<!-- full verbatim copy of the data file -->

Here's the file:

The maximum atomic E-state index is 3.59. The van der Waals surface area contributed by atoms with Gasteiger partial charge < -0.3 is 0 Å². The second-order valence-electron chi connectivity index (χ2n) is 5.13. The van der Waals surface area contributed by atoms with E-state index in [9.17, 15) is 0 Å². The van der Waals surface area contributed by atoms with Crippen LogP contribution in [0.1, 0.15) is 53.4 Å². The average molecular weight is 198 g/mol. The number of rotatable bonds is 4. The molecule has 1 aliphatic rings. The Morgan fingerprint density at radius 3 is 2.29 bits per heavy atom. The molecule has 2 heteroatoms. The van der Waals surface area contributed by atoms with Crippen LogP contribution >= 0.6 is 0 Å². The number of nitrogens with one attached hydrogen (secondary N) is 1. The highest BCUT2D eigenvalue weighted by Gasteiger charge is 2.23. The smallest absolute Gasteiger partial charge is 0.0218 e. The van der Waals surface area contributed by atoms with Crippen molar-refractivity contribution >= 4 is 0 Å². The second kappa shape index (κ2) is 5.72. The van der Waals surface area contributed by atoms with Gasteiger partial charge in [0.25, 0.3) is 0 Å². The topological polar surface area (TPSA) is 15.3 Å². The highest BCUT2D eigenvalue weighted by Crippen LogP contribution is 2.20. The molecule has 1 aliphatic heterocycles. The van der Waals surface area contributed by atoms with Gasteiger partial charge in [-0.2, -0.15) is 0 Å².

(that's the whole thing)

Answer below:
The maximum atomic E-state index is 3.59. The van der Waals surface area contributed by atoms with Gasteiger partial charge < -0.3 is 0 Å². The second-order valence-electron chi connectivity index (χ2n) is 5.13. The van der Waals surface area contributed by atoms with E-state index in [9.17, 15) is 0 Å². The van der Waals surface area contributed by atoms with Crippen LogP contribution in [0.1, 0.15) is 53.4 Å². The average molecular weight is 198 g/mol. The number of rotatable bonds is 4. The molecule has 1 aliphatic rings. The Morgan fingerprint density at radius 3 is 2.29 bits per heavy atom. The molecule has 2 heteroatoms. The van der Waals surface area contributed by atoms with Crippen LogP contribution >= 0.6 is 0 Å². The number of nitrogens with one attached hydrogen (secondary N) is 1. The highest BCUT2D eigenvalue weighted by Gasteiger charge is 2.23. The smallest absolute Gasteiger partial charge is 0.0218 e. The van der Waals surface area contributed by atoms with Crippen molar-refractivity contribution >= 4 is 0 Å². The second kappa shape index (κ2) is 5.72. The van der Waals surface area contributed by atoms with Gasteiger partial charge in [0.25, 0.3) is 0 Å². The topological polar surface area (TPSA) is 15.3 Å². The highest BCUT2D eigenvalue weighted by Crippen LogP contribution is 2.20. The molecule has 1 aliphatic heterocycles. The van der Waals surface area contributed by atoms with Gasteiger partial charge in [-0.2, -0.15) is 0 Å².